The Balloon That Never Flew

Trip Start Jun 03, 2009
Trip End Ongoing

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Flag of Turkey  , Cappadocia,
Friday, July 24, 2009

We took a long overnight bus from Olympos to Goreme, a small city in Cappadocia. It is one of the most surreal places we have ever been. The landscape has pillowy looking cliffs and tall naturally occurring sandstone pillars. The strange rock formations were formed over thousands of years by wind and rain erosion. The people living in this area of Turkey have carved their homes into the pillars (sometimes called fairy chimneys by the locals). Our hostel was carved into one of the chimneys. The rooms were cave like, and smelled a little musky, but the sandstone kept the rooms cool during the hot afternoon.

After a nap, we went to explore the valleys. First we went to the open air museum. Early Christians in this part of Turkey carved their churches and monasteries into the rocks to hide them from enemies. It was very cool to walk through small doors in the rocks and see churches and homes.

Then Sarah, Brittany and To went for a hike in red and rose valley. We wanted to hike to the church of the 3 crosses. When we got there, there was a shady man selling water out of a cave who wanted to charge us money to get into the church. He definitely did not look legitimate. Tom sneaked into the church, and said it was a lot like the other churches we had seen earlier.

That night we went back to our hostel and sampled the BBQ there. We sat with 4 British student and then moved to the Flinstone bar, which was carved into a cave. There was a woman there dancing all by herself in a completely ridiculous "sexy" manner in the middle of the bar. Lindsey got up to join her, but the other woman was not interested in Lindsey stealing her spotlight and refused to dance with her. As more and more people went to dance, she was overshadowed. Lindsey and Sarah ended up getting pulled into a Russian style huddle complete with leg kicking in unison with a group of Korean tourists.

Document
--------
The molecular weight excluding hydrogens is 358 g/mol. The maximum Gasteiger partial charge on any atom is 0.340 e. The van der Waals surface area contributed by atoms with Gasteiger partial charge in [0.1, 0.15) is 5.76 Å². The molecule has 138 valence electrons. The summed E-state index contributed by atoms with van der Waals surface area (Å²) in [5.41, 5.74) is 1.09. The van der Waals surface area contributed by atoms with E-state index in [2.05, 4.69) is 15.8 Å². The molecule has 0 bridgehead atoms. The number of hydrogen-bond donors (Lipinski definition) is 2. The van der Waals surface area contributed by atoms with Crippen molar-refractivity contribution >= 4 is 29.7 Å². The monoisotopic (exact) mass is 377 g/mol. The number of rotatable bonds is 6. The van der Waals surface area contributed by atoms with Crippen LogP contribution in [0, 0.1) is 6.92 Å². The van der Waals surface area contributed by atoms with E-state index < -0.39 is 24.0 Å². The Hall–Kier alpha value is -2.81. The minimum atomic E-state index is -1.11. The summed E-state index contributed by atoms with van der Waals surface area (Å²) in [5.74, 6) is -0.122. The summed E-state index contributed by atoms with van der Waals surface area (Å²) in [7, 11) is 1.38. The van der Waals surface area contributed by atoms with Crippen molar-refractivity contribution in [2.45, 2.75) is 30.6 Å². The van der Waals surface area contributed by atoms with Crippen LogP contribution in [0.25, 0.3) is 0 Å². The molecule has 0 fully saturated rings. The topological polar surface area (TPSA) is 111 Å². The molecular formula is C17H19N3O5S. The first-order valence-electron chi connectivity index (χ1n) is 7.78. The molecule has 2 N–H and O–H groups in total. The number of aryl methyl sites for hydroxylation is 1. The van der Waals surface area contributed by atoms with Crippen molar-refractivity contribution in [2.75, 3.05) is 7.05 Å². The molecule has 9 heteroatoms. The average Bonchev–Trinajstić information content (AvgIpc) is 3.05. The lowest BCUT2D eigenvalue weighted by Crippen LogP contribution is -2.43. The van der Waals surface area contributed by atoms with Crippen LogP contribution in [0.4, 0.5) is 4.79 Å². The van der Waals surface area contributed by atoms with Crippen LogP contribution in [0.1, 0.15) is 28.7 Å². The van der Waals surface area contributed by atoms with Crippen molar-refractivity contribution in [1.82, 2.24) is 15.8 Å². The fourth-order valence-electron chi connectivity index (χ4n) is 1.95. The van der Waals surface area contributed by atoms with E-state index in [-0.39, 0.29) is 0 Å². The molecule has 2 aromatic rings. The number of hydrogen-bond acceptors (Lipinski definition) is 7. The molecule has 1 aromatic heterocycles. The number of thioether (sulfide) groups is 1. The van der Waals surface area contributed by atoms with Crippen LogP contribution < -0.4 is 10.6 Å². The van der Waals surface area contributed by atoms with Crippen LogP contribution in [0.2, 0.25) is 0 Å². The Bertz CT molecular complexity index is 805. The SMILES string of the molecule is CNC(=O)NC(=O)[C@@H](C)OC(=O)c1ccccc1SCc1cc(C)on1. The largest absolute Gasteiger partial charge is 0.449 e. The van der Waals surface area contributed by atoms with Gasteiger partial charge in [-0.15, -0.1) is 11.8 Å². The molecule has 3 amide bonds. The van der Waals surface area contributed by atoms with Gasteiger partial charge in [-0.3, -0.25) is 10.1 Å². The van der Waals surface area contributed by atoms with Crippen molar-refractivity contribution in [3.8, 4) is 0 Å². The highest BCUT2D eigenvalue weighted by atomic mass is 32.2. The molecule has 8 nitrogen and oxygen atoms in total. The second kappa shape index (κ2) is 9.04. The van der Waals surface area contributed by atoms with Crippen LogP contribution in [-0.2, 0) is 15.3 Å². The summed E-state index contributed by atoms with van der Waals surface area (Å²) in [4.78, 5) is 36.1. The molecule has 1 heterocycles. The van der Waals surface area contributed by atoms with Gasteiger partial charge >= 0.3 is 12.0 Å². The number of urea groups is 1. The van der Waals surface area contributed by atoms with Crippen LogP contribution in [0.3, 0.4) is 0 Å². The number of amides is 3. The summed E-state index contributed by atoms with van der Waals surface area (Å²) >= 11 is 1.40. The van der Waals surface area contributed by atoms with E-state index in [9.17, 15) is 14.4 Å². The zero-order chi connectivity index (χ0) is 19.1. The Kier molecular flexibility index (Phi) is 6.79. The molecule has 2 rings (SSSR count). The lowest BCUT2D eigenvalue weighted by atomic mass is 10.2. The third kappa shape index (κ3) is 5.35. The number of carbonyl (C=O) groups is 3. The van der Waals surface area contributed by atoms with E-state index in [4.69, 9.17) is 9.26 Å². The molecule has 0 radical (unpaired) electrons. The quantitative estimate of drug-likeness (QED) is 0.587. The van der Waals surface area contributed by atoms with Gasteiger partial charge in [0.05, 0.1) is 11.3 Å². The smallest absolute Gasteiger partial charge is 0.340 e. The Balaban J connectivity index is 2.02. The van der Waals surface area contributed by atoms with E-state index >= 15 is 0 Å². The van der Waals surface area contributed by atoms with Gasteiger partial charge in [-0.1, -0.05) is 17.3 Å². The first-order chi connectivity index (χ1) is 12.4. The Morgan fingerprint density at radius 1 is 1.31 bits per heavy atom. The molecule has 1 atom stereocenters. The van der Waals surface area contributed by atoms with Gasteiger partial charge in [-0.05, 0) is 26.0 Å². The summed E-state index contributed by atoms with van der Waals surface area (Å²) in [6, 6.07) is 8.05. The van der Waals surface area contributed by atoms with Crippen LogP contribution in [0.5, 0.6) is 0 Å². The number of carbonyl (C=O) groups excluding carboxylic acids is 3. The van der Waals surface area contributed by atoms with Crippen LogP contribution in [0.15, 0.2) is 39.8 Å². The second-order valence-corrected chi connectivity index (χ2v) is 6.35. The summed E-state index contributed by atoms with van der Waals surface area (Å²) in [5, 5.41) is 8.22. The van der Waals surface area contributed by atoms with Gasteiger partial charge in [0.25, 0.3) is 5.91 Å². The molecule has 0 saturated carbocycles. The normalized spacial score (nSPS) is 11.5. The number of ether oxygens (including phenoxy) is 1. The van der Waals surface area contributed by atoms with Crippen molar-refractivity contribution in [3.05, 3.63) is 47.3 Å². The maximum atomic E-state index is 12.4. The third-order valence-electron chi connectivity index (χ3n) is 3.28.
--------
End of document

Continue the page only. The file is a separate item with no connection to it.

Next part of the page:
The next day we went for a hike in love valley where the sandstone columns have taken on a very particular natural shape. Before we left for our hike we went to the restaurant we had chosen for the night, Dibek, to put in our order for the traditional dish of Goreme, the Testi Kebab. Meat, garlic, tomatoes and eggplant are put into a sealed pottery jar and cooked for 3 hours. Then, the jar is broken in front of you.

As we left on our hike, a cute dog from the hostel, Tina, decided to tag along. Even as we were walking out of the town, she would not leave our side...except to dart out in front of speeding cars. We were  walking along the highway, and Tina would stay out of the street until a car came into view. Then, no amount of yelling or pleading could get her back to the side. The drivers on the highway were being forced to stop or swerve, and they were giving us nasty looks or even yelling at us. We had no idea what to do- she wasn't our dog, but we didn't want her to get hit!

We had planned to continue our hike after Love valley to Honey and Dove Valleys. We planned to hike about 4 km  to the next town, and then catch the bus back to get our dinner. Now we didn't know what to do. We had a tiny suicidal dog who we didn't think could ride the bus or find her own way home. We were forced to abandon our plans to walk further than Love valley so we could escort Tina home. Again, she was darting out into the street, and Lindsey ended up carrying her most of the way back into town. We had lot of fun doing the sexy pose in the place sexy poses were meant to be done. Unfortunately we didn't think these were blog appropriate.

 Our dinner that night was amazing. We had ordered two of the Testi Kebabs, one lamb and one chicken, and then ordered an assortment of other dishes on the menu. We tried out a traditional dessert from Goreme made of flour, oil and grape molasses. It tasted almost like the top of an apple crumble, and no one could decide if they liked it or not.

We went to bed early that night because we were very excited about our activity for the next morning. We woke up at 5, all excited and ready to go on a balloon. As we walked out of our cave we soon realized that our dreams of ballooning were probably going to be shattered because it was pouring down rain. We remained hopeful and optimistic and waited out the weather with the rest of the potential balloonist. We waited an half hour and there was a phone call which perked us all up, but they told us to wait. so we waited an hour and a man showed up and again we all perked up but he told us to wait. We waited again, others gave up and went to bed but we stayed strong determined to ride our balloon. Another man showed up this time telling us our balloon would fly but then once again shattering our dreams and hearts when only 3 people from our group would fly, and none of us were the chosen ones. So we went back to bed crushed.